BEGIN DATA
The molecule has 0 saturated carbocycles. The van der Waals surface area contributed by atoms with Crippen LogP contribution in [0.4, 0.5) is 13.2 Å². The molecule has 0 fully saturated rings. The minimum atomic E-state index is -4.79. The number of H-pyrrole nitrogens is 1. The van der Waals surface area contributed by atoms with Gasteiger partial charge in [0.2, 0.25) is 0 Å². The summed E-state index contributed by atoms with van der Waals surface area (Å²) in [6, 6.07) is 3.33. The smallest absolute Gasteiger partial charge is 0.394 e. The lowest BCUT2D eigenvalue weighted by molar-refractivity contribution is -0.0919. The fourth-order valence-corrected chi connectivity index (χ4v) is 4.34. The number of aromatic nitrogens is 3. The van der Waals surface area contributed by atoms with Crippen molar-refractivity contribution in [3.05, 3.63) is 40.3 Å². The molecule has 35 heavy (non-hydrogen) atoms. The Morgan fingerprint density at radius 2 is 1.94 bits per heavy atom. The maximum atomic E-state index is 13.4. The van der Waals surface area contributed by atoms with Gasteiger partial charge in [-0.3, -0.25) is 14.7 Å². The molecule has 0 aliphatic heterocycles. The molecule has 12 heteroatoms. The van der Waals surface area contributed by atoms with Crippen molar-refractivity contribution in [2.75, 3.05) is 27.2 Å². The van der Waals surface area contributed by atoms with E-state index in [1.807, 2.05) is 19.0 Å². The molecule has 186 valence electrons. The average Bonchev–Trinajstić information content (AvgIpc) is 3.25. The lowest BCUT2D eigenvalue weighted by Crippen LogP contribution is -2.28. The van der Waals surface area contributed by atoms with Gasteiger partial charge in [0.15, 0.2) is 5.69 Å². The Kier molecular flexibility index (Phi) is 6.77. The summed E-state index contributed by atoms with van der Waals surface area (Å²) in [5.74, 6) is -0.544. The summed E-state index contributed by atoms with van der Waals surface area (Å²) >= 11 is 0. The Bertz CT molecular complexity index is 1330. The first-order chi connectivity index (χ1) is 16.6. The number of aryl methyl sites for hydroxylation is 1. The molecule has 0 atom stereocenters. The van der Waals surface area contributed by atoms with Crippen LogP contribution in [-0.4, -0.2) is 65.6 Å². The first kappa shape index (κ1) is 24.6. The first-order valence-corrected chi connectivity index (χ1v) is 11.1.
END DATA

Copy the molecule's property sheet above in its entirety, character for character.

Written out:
The molecule has 0 saturated carbocycles. The van der Waals surface area contributed by atoms with Crippen LogP contribution in [0.4, 0.5) is 13.2 Å². The molecule has 0 fully saturated rings. The minimum atomic E-state index is -4.79. The number of H-pyrrole nitrogens is 1. The van der Waals surface area contributed by atoms with Gasteiger partial charge in [0.2, 0.25) is 0 Å². The summed E-state index contributed by atoms with van der Waals surface area (Å²) in [6, 6.07) is 3.33. The smallest absolute Gasteiger partial charge is 0.394 e. The lowest BCUT2D eigenvalue weighted by molar-refractivity contribution is -0.0919. The fourth-order valence-corrected chi connectivity index (χ4v) is 4.34. The number of aromatic nitrogens is 3. The van der Waals surface area contributed by atoms with Crippen molar-refractivity contribution in [3.05, 3.63) is 40.3 Å². The molecule has 35 heavy (non-hydrogen) atoms. The Morgan fingerprint density at radius 2 is 1.94 bits per heavy atom. The maximum atomic E-state index is 13.4. The van der Waals surface area contributed by atoms with Gasteiger partial charge in [-0.3, -0.25) is 14.7 Å². The molecule has 0 aliphatic heterocycles. The molecule has 12 heteroatoms. The van der Waals surface area contributed by atoms with Crippen molar-refractivity contribution in [2.75, 3.05) is 27.2 Å². The van der Waals surface area contributed by atoms with E-state index in [1.807, 2.05) is 19.0 Å². The molecule has 186 valence electrons. The average Bonchev–Trinajstić information content (AvgIpc) is 3.25. The lowest BCUT2D eigenvalue weighted by Crippen LogP contribution is -2.28. The van der Waals surface area contributed by atoms with Gasteiger partial charge in [0.15, 0.2) is 5.69 Å². The Kier molecular flexibility index (Phi) is 6.77. The summed E-state index contributed by atoms with van der Waals surface area (Å²) in [5.74, 6) is -0.544. The summed E-state index contributed by atoms with van der Waals surface area (Å²) >= 11 is 0. The Bertz CT molecular complexity index is 1330. The first-order chi connectivity index (χ1) is 16.6. The number of aryl methyl sites for hydroxylation is 1. The molecule has 0 atom stereocenters. The van der Waals surface area contributed by atoms with Crippen LogP contribution in [-0.4, -0.2) is 65.6 Å². The first kappa shape index (κ1) is 24.6. The first-order valence-corrected chi connectivity index (χ1v) is 11.1.